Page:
CEOs in action: More than 150 CEOs — including Synchrony’s Margaret Keane and Key’s Mooney — have joined an alliance to promote diversity and inclusion in the workplace. CEO Action for Diversity and Inclusion, which launched Monday, pledges to tackle unconscious bias, encourage workplace dialogue and publicly share the effective (and the ineffective) actions their companies have taken on the group’s website. The CEOs of Ally Financial, Bank of America, the DTCC, Morgan Stanley, Northern Trust, State Street, TIAA and U.S. Bancorp also are participating, along with Fortune 500 stalwarts Cisco, Dow Chemical, HP, The Home Depot, Merck, Staples, Target and Wal-Mart.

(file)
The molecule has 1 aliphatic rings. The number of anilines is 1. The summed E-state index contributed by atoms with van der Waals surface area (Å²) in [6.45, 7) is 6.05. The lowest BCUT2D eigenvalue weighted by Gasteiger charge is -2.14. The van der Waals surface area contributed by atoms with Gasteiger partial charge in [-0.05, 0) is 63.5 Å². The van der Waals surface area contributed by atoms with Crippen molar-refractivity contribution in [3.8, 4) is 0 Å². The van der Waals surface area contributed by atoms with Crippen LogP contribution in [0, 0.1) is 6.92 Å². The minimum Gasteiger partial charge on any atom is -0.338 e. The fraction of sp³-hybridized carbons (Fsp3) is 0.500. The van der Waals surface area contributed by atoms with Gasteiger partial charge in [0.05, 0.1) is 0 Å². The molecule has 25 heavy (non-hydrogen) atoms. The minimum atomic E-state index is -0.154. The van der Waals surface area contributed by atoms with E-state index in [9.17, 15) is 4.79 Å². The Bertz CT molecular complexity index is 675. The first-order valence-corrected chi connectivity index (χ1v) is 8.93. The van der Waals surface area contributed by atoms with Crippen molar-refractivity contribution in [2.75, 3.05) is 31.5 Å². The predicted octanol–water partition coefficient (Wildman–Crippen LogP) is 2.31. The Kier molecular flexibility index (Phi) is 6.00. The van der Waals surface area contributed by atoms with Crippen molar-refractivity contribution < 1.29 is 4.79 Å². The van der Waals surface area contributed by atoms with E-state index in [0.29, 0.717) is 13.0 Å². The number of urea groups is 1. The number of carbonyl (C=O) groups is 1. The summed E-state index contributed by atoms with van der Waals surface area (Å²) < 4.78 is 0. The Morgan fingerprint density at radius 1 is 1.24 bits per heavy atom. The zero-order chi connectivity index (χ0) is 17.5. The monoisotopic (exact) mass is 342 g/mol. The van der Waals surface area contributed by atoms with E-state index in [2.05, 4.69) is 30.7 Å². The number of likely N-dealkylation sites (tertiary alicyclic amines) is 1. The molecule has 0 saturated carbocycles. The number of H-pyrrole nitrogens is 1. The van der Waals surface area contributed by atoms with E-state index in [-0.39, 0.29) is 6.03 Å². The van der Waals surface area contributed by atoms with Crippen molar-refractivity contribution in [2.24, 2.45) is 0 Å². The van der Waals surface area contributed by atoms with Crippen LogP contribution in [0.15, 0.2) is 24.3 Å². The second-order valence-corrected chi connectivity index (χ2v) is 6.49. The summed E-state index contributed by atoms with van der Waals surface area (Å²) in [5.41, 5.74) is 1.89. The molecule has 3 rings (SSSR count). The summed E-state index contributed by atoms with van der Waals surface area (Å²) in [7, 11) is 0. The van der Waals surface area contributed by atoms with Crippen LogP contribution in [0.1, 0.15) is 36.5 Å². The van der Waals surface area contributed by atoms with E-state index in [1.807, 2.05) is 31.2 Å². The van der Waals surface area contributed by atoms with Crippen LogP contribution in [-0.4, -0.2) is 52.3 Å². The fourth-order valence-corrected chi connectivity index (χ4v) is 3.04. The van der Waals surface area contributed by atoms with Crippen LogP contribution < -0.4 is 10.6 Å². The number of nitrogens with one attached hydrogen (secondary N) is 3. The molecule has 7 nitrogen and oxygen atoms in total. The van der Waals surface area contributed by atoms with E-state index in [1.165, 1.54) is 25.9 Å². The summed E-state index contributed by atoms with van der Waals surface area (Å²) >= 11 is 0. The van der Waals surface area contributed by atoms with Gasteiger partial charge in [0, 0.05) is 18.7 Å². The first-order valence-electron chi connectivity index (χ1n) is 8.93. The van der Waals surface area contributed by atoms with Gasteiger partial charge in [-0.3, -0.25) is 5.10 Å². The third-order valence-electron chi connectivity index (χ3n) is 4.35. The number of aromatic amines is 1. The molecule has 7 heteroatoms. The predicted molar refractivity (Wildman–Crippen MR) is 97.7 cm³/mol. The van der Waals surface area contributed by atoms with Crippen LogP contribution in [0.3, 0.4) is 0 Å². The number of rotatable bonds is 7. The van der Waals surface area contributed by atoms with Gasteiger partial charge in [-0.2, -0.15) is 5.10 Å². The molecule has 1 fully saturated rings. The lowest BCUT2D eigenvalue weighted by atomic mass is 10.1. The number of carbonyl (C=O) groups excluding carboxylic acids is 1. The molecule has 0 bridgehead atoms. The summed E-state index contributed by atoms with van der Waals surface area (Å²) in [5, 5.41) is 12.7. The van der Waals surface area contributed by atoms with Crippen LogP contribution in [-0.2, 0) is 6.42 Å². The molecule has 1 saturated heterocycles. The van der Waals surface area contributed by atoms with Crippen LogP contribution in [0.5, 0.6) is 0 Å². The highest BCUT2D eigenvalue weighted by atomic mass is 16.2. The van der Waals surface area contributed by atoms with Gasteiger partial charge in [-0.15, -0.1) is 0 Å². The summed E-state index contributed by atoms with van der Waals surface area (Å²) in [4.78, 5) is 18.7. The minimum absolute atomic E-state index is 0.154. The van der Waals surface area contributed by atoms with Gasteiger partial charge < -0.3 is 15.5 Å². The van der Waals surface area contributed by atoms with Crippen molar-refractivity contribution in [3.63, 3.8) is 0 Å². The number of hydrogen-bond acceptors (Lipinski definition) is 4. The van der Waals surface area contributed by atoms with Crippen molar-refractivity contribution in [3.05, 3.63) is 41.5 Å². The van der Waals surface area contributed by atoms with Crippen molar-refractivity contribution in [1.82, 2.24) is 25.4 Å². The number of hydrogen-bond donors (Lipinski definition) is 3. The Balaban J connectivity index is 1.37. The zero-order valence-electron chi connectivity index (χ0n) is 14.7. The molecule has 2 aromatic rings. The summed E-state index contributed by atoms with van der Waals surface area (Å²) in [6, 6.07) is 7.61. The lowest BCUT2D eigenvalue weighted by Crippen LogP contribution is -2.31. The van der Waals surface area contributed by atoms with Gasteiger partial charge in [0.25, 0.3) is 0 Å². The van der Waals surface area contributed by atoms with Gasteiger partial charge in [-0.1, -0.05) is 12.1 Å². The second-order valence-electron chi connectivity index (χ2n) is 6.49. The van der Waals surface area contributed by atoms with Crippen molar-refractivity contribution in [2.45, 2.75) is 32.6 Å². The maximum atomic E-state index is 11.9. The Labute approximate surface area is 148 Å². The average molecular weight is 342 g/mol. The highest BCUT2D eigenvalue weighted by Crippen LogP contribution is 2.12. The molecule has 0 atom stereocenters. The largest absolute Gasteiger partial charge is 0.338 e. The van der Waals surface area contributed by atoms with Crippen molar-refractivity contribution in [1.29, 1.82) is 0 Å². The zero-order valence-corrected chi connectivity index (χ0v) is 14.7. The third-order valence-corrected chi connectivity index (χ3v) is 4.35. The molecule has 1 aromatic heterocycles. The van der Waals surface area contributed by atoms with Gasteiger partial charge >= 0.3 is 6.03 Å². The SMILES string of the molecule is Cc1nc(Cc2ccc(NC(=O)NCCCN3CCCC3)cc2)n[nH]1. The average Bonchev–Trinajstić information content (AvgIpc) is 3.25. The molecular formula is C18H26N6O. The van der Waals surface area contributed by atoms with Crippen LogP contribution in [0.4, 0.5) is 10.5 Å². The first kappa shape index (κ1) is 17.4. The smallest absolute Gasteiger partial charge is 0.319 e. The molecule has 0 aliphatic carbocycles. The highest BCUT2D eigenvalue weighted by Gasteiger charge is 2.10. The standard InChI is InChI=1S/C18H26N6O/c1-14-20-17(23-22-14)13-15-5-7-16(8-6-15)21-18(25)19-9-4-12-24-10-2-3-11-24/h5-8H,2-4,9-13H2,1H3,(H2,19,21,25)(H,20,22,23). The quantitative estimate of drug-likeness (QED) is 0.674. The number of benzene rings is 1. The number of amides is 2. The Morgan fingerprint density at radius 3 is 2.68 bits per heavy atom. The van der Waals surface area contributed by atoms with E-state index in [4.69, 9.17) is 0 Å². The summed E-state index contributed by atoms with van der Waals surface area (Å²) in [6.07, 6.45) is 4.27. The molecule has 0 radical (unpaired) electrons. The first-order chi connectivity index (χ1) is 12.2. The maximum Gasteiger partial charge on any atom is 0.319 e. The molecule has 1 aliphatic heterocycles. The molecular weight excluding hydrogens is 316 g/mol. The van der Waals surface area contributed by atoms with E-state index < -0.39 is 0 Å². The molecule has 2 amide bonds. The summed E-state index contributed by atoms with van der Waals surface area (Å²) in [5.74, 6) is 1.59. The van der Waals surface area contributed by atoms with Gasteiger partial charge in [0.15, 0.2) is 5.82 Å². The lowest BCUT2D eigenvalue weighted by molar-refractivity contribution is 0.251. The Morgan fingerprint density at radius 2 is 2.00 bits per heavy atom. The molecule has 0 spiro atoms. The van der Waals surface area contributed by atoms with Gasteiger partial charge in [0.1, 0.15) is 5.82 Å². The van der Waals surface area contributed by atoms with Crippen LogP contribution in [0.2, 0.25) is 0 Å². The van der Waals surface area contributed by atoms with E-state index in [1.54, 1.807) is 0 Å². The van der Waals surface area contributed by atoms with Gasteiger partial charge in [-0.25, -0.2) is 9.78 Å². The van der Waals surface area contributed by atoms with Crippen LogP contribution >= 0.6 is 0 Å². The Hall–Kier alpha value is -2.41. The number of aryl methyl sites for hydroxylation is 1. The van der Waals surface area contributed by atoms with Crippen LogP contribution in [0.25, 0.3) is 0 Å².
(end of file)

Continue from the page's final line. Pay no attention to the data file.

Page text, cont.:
Change from the inside out: True transformation comes from within… a bank. And that’s the whole purpose of the Citi FinTech unit led by CEO Yolande Piazza. In a retail banking environment that is more focused than ever on customer experience, relationships and trust, Citi is working on itself internally in order to better serve customers externally, Piazza said at American Banker’s Digital Banking conference this week in Austin. Citi FinTech delivered on two projects in 2016 and expects to triple that this year. It also formed six partnerships and expects that number to rise to 20 for 2017. “In fintech we talk a lot about disruption,” Piazza said, “but let’s be honest: if someone came up to you and said, ‘I want to disrupt your life,’ I don’t think that’s what most customers want.”